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1. The Plant Cell, Vol. 25: 3022–3038, August 2013, www.plantcell.org  2013 American Society of Plant Biologists

Identification of Myosin XI Receptors in Arabidopsis Defines a Distinct Class of Transport Vesicles Valera V. Peremyslov,a Eva A. Morgun,a,b Elizabeth G. Kurth,a Kira S. Makarova,c Eugene V. Koonin,c and Valerian V. Doljaa
a Department of Botany and Plant Pathology and Center for Genome Research and Biocomputing, Oregon State University, Corvallis, Oregon 97331
b Department of Cell Biology and Molecular Genetics, University of Maryland, College Park, Maryland 20742
c National Center for Biotechnology Information, National Library of Medicine, National Institutes of Health, Bethesda, Maryland 20894

To characterize the mechanism through which myosin XI-K attaches to its principal endomembrane cargo, a yeast twohybrid library of Arabidopsis thaliana cDNAs was screened using the myosin cargo binding domain as bait. This screen
identified two previously uncharacterized transmembrane proteins (hereinafter myosin binding proteins or MyoB1/2) that share a myosin binding, conserved domain of unknown function 593 (DUF593). Additional screens revealed that MyoB1/2 also bind myosin XI-1, whereas myosin XI-I interacts with the distantly related MyoB7. The in vivo interactions of MyoB1/2 with myosin XI-K were confirmed by immunoprecipitation and colocalization analyses. In epidermal cells, the yellow fluorescent protein–tagged MyoB1/2 localize to vesicles that traffic in a myosin XI–dependent manner. Similar to myosin XI-K, MyoB1/2 accumulate in the tip-growing domain of elongating root hairs. Gene knockout analysis demonstrated that functional cooperation between myosin XI-K and MyoB proteins is required for proper plant development. Unexpectedly, the MyoB1-containing vesicles did not correspond to brefeldin A–sensitive Golgi and post-Golgi or prevacuolar compartments and did not colocalize with known exocytic or endosomal compartments. Phylogenomic analysis suggests that DUF593 emerged in primitive land plants and founded a multigene family that is conserved in all flowering plants. Collectively, these findings indicate that MyoB are membrane-anchored myosin receptors that define a distinct, plant-specific transport vesicle compartment.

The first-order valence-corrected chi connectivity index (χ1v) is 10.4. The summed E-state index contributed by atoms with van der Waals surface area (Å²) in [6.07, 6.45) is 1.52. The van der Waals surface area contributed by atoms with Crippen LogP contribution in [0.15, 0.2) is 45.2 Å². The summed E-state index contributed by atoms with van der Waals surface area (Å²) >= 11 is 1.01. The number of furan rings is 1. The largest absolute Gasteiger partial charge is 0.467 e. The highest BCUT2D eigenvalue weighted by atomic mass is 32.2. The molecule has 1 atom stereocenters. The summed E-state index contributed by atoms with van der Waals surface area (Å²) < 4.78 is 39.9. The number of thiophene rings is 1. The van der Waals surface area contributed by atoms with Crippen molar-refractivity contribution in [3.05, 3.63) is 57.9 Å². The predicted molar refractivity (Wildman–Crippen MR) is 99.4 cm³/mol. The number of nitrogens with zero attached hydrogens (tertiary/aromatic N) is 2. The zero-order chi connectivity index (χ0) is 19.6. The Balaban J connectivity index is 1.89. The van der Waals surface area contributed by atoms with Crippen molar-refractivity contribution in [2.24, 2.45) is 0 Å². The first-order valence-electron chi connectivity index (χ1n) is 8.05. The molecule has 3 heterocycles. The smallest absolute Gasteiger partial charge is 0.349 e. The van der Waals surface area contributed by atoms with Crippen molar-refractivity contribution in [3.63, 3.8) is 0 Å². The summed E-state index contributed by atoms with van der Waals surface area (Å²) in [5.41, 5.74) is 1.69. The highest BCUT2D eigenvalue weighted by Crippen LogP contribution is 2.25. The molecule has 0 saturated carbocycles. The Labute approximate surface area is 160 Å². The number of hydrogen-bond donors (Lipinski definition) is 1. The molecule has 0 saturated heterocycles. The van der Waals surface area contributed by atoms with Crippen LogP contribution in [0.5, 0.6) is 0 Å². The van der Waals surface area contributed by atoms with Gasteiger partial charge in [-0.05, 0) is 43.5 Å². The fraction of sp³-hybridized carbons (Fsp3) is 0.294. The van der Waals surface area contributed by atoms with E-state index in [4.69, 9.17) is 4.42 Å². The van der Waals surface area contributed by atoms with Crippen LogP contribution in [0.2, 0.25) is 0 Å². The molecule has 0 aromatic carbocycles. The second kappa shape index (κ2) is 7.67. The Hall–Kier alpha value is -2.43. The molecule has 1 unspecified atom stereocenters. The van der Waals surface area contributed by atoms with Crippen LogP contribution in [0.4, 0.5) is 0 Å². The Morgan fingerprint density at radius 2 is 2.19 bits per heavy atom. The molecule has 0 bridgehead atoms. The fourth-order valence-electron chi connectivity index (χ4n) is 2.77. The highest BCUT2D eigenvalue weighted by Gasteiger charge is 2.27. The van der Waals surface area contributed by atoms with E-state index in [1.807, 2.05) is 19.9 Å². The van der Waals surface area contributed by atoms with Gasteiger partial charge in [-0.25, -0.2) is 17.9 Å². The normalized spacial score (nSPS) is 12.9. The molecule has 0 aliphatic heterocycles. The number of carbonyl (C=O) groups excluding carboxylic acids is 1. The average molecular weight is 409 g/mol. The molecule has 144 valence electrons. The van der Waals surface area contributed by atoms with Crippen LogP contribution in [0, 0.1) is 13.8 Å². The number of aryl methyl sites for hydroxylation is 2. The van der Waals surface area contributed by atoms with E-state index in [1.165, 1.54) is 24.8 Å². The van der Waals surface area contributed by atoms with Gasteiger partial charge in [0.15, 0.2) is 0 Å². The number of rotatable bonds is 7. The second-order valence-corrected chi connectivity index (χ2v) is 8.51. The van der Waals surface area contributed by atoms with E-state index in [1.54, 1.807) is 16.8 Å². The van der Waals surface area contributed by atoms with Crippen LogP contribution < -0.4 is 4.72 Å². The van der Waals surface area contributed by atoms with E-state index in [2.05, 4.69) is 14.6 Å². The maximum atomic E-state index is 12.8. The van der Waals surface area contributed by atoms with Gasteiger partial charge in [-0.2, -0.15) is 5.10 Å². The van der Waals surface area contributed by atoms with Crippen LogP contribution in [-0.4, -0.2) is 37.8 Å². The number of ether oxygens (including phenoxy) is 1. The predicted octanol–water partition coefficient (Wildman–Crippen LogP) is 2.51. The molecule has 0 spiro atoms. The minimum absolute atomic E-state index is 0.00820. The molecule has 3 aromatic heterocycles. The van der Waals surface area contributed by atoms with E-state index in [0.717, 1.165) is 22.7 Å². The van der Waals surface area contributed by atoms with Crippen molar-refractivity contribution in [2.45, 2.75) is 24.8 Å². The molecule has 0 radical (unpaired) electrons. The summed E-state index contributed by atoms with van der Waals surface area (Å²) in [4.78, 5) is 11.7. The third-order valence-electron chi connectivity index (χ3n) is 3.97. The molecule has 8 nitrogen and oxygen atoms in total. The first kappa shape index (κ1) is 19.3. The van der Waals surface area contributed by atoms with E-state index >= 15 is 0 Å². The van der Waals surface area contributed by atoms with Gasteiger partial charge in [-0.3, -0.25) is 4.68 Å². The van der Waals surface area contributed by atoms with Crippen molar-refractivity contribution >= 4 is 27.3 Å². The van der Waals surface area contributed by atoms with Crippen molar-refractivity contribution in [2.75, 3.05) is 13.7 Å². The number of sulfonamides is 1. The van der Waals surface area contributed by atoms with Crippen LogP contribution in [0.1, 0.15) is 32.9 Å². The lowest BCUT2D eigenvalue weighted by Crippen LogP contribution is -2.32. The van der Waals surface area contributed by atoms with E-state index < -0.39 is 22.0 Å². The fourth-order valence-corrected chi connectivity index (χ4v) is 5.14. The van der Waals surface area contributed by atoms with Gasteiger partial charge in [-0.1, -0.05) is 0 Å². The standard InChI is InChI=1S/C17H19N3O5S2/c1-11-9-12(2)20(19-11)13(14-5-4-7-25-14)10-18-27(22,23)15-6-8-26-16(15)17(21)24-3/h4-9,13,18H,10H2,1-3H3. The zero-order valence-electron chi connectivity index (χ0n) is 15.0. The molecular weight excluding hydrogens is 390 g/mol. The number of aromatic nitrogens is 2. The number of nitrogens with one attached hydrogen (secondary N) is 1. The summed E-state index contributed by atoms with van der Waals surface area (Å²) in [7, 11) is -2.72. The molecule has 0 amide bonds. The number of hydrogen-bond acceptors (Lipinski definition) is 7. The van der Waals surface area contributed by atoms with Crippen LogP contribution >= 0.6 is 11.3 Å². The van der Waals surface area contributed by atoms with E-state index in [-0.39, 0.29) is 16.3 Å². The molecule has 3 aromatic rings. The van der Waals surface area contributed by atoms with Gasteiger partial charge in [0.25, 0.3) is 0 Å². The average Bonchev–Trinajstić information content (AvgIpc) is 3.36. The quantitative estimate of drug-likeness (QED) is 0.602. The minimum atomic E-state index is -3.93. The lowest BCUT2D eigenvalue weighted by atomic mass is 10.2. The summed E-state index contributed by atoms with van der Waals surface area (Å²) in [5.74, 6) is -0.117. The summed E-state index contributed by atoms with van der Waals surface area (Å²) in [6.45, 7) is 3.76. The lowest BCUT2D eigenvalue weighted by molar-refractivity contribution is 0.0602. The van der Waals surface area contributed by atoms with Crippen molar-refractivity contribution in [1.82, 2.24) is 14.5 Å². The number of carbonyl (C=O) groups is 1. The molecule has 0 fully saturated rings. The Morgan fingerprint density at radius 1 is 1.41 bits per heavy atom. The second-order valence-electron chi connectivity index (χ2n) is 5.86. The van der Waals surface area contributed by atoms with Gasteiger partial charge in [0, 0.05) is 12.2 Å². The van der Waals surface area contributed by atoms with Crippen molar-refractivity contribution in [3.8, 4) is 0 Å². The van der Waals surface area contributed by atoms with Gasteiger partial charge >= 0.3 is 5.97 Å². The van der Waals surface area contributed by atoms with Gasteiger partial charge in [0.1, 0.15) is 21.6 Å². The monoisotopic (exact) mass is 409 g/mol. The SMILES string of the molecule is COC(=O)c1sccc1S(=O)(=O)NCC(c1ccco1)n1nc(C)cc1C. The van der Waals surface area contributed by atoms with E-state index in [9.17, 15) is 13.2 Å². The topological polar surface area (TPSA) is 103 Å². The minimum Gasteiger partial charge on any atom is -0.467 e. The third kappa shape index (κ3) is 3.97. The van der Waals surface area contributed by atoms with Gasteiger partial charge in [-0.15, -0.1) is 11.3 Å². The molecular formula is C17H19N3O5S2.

Volume 3, Issue 5, October 2013, Pages 542–545

Accelerating expansion of the viral universe Editorial overview
Valerian V Dolja and Mart Krupovic1

1Department of Microbiology, Institut Pasteur,
75015 Paris, France

For two decades between 1985 and 2006, the field of virology seemed to be
defined by the Fields Virology that features encyclopedic coverage of the
viruses of humans and other animals, but barely touches on viruses infecting
other hosts such as bacteria or plants let alone archaea. Although this book
will continue to play a fundamental role in the education and training of
virologists, it hardly scratches the surface of the Virus World as we now come
to know it: almost every single concept previously held dear by the students
of viruses has been challenged or overturned by revolutionary new discoveries